calm down, no need to get emotional here. You are not the owner Kodak film.


Most of regular films have about 12M pixels equivalent resolution, that's what I read. Some high end film may have more. But same applies to high end Digital as well. My pre-ordered 5D mkII has over 21M pixel and it is not even labeled "Professional". Several medium format ones have over 40M or so.


So shooting film is "cheaper"! gimme a break. I don't even want to argue. You can happily shooting films to save money.

ciao
post #37 of 56
Thread Starter 
You're off by half. To match the effective resolution of 35mm film, you would need a 25 megapixel sensor.

See ya
Steve
post #38 of 56
this is a bit old:

post #39 of 56
Quote:
Originally Posted by ast View Post
this is a bit old:

It's relatively accurate (though Tech Pan is much higher resolution than he listed), but something to keep in mind is that digital sensors use bayer interpolation and therefore you don't get full stated resolution. Shooting test charts, a 12MP digital sensor indeed gives you 12MP, but shooting real pictures you need tonality, and here the actual resolution would be significantly less than 12MP. Hence viewing digital images at 100% crop you won't be getting anywhere near per-pixel sharpness. Digital sensors also have anti-aliasing filters (softening filters) which typically reduces resolution by 30%.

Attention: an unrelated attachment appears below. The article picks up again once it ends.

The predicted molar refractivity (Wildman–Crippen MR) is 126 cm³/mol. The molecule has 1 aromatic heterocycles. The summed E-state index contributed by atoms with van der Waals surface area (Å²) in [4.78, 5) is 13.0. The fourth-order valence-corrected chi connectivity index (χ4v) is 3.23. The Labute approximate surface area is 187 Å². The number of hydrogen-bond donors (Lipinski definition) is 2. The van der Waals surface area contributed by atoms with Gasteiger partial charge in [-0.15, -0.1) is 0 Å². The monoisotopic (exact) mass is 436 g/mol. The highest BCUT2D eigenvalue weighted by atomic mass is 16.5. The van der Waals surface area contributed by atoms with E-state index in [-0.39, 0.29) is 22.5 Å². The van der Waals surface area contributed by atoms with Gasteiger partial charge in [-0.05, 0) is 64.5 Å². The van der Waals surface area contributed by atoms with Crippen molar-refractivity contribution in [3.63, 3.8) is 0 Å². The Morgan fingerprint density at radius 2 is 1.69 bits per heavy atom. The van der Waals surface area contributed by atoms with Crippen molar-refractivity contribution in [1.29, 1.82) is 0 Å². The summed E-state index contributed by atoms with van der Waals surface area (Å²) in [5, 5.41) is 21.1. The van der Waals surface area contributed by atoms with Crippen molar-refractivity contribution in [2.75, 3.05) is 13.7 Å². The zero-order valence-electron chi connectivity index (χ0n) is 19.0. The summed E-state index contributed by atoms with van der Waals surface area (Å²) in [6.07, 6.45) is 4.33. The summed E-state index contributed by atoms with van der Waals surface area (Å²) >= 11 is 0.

I was looking at images from a low ISO 35mm B&W film under a microscope, taken by my Nikon 85mm prime lens at f/2.8, and it recorded 200MP! That means both the film and my prime lens has an even higher true resolution! That graph by Roger Clark used a scanner, and in my experience with a microscope, all the films are about double the sharpness as he listed. Still, in the same ballpark so I say "relatively accurate".

Away from all the resolution talk, film just has a different "look" from digital. So it will always have its niche.
post #40 of 56
Thread Starter 
The megapixel rating on cameras isn't totally accurate. The anti aliasing is the key factor. That reduces effective resolution significantly.

See ya
Steve
post #41 of 56
some day, Digital will COMPLETELY beat file in EVERY aspects. Just give it some time ...






post #42 of 56
That's impossible, because digital will never BE film. Film is film and digital is digital; digital can never be film.
post #43 of 56
Quote:
Originally Posted by trains are bad View Post
That's impossible, because digital will never BE film. Film is film and digital is digital; digital can never be film.
There's no reason why any color balance or grain of film couldn't be reproduced digitally.
post #44 of 56
It could be reproduced/emulated. But it still wouldn't be film. There is a physicality involved here.


You can also use digital filters to 'vinylize' a digital sound file with filtering. But the digital file would still not be a record. It would be a digital file.

Digital cannot be film, it can only emulate it.
post #45 of 56
Thread Starter 
I don't see any reason why digital couldn't eventually be able to precisely emulate film. But I don't know why you'd want to do that. It would be better to have digital surpass film.